Planning for a healthy and natural environment?

Thursday 6th March 2014

As the Government’s National Planning Practice Guidance, an online resource, is launched today, The Wildlife Trusts reiterate that the natural environment should be at the heart of all planning decisions.

Planning has a critical role to play in securing nature’s recovery and creating wildlife-rich places in which people want to live

Planning has a critical role to play in securing nature’s recovery and creating wildlife-rich places in which people want to live.  Positive planning for a healthy natural environment relies critically on the skills and expertise of ecologists.

Making information more easily accessible and engaging people in the planning process is welcome.  The Wildlife Trusts support the need to provide up-to-date, relevant guidance, in a single location, to support the effective delivery of plan-making and decision-making.

However, The Wildlife Trusts also express serious concerns.  The Government’s approach to ‘streamlining’ must not be used as an excuse to miss out essential details which provide clarity, which could lead to bad decision-making, and wholly avoidable impacts on the natural environment.

Information on the mitigation hierarchy is lacking on the National Planning Practice Guidance.  It provides a sentence on each of the stages, but doesn’t guide developers and planners on how to apply and interpret this in a sequential way.  This is fundamental to quality plan-making and decision-making.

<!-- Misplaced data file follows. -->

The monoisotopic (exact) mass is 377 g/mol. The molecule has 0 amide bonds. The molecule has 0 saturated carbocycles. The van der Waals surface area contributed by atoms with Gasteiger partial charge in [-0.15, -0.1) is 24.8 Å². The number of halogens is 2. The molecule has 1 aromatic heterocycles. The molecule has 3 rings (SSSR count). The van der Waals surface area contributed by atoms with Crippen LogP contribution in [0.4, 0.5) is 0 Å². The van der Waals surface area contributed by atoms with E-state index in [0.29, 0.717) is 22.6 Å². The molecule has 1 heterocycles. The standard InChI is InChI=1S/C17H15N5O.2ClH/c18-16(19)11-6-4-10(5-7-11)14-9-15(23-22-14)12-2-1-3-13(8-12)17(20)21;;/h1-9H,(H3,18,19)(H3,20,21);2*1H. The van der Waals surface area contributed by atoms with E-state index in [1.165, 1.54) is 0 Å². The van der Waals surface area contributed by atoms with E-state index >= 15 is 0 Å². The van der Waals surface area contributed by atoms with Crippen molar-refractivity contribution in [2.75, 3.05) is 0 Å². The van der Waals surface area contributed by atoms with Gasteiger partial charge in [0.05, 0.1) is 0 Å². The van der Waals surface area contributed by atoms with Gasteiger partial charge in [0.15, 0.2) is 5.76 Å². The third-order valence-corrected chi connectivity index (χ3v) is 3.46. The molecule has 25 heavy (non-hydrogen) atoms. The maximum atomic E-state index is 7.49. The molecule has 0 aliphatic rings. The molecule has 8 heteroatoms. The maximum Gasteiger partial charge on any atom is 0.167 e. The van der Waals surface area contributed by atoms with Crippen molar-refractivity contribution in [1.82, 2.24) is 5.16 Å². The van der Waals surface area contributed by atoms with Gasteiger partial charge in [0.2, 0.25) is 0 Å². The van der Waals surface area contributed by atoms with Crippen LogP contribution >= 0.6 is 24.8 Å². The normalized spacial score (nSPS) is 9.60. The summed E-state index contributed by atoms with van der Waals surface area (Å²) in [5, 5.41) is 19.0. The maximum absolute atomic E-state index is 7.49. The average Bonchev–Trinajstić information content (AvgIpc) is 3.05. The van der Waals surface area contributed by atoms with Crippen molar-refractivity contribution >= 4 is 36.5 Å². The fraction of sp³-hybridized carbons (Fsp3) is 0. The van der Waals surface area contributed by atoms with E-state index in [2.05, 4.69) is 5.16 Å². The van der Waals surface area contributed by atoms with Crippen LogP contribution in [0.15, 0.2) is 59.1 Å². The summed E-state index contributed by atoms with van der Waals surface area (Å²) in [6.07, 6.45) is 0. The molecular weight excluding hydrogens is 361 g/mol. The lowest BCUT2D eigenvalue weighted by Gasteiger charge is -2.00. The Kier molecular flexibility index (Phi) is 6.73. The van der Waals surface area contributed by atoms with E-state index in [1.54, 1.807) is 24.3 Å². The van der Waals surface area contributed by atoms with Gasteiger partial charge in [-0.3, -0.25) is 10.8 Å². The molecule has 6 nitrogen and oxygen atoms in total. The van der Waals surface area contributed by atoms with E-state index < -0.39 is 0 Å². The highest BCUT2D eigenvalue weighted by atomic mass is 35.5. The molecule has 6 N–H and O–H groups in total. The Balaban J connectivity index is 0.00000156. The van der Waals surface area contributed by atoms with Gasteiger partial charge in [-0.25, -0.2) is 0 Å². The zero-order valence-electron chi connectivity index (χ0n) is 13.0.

Paul Wilkinson, Head of Living Landscape for The Wildlife Trusts, said: “The approach to planning must be about the right decisions being made, not the quickest.  The Government should be enabling positive planning which avoids damage to the natural environment and ideally contributes to its recovery as connection to wildlife-rich spaces can improve quality of life and mental and physical health. Well sited and designed developments are good for people, for wildlife and for the economy.

The approach to planning must be about the right decisions being made, not the quickest

Local planning authorities have statutory obligations to consider biodiversity when determining applications but due to cutbacks 65% of local authorities have no or limited in house ecological expertise.

Paul Wilkinson continues: “The right guidance and access to local expertise is essential in ensuring the planning system helps to achieve a more sustainable and wildlife-rich future in the long term.  However, with only a third of planning authorities having access to an ecologist, this makes conserving and restoring nature even more difficult.

All 37 individual Wildlife Trusts in England are actively engaged in the planning system, responding to 6,600 planning applications last year, with 3,000 improved for wildlife as a result.

Paul Wilkinson said: “The Wildlife Trusts are part of local communities and at the frontline of changes to the planning system and the increasing pressure to build.  We will continue to stand up for wildlife within the planning system to ensure the true value of nature is at the heart of decision-making across England.

“In its pursuit of brevity, and desire to streamline, the Government must ensure that this one-stop-shop has enough clarity on the shelves.”

Notes for editors:

Timeline of the National Planning Practice Guidance: